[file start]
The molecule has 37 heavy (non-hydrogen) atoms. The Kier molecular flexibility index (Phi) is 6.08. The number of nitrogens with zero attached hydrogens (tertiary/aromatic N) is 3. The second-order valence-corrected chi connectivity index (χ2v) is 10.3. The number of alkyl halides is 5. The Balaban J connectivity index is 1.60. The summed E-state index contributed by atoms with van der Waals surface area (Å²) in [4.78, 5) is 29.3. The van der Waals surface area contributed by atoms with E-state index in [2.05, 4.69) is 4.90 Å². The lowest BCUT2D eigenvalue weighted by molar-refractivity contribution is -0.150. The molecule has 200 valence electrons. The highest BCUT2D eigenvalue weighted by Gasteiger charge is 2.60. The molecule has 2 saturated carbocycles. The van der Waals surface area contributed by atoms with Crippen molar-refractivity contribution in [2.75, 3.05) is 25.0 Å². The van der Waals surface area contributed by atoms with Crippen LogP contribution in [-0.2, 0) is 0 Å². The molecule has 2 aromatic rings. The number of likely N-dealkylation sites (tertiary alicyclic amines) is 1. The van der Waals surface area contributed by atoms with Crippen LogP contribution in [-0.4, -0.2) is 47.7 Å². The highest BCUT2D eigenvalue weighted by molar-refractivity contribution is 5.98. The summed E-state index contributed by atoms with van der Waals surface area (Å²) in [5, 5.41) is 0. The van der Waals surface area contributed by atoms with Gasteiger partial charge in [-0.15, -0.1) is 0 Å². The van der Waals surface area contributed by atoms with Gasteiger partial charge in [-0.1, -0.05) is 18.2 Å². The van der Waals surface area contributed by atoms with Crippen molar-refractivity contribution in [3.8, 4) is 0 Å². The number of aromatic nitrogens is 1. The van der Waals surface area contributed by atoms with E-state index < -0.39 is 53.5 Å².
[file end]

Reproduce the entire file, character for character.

The molecule has 37 heavy (non-hydrogen) atoms. The Kier molecular flexibility index (Phi) is 6.08. The number of nitrogens with zero attached hydrogens (tertiary/aromatic N) is 3. The second-order valence-corrected chi connectivity index (χ2v) is 10.3. The number of alkyl halides is 5. The Balaban J connectivity index is 1.60. The summed E-state index contributed by atoms with van der Waals surface area (Å²) in [4.78, 5) is 29.3. The van der Waals surface area contributed by atoms with E-state index in [2.05, 4.69) is 4.90 Å². The lowest BCUT2D eigenvalue weighted by molar-refractivity contribution is -0.150. The molecule has 200 valence electrons. The highest BCUT2D eigenvalue weighted by Gasteiger charge is 2.60. The molecule has 2 saturated carbocycles. The van der Waals surface area contributed by atoms with Crippen molar-refractivity contribution in [2.75, 3.05) is 25.0 Å². The van der Waals surface area contributed by atoms with Crippen LogP contribution in [-0.2, 0) is 0 Å². The molecule has 2 aromatic rings. The number of likely N-dealkylation sites (tertiary alicyclic amines) is 1. The van der Waals surface area contributed by atoms with Crippen LogP contribution in [-0.4, -0.2) is 47.7 Å². The highest BCUT2D eigenvalue weighted by molar-refractivity contribution is 5.98. The summed E-state index contributed by atoms with van der Waals surface area (Å²) in [5, 5.41) is 0. The van der Waals surface area contributed by atoms with Gasteiger partial charge in [-0.15, -0.1) is 0 Å². The van der Waals surface area contributed by atoms with Gasteiger partial charge in [-0.1, -0.05) is 18.2 Å². The van der Waals surface area contributed by atoms with Crippen molar-refractivity contribution in [3.8, 4) is 0 Å². The number of aromatic nitrogens is 1. The van der Waals surface area contributed by atoms with E-state index < -0.39 is 53.5 Å².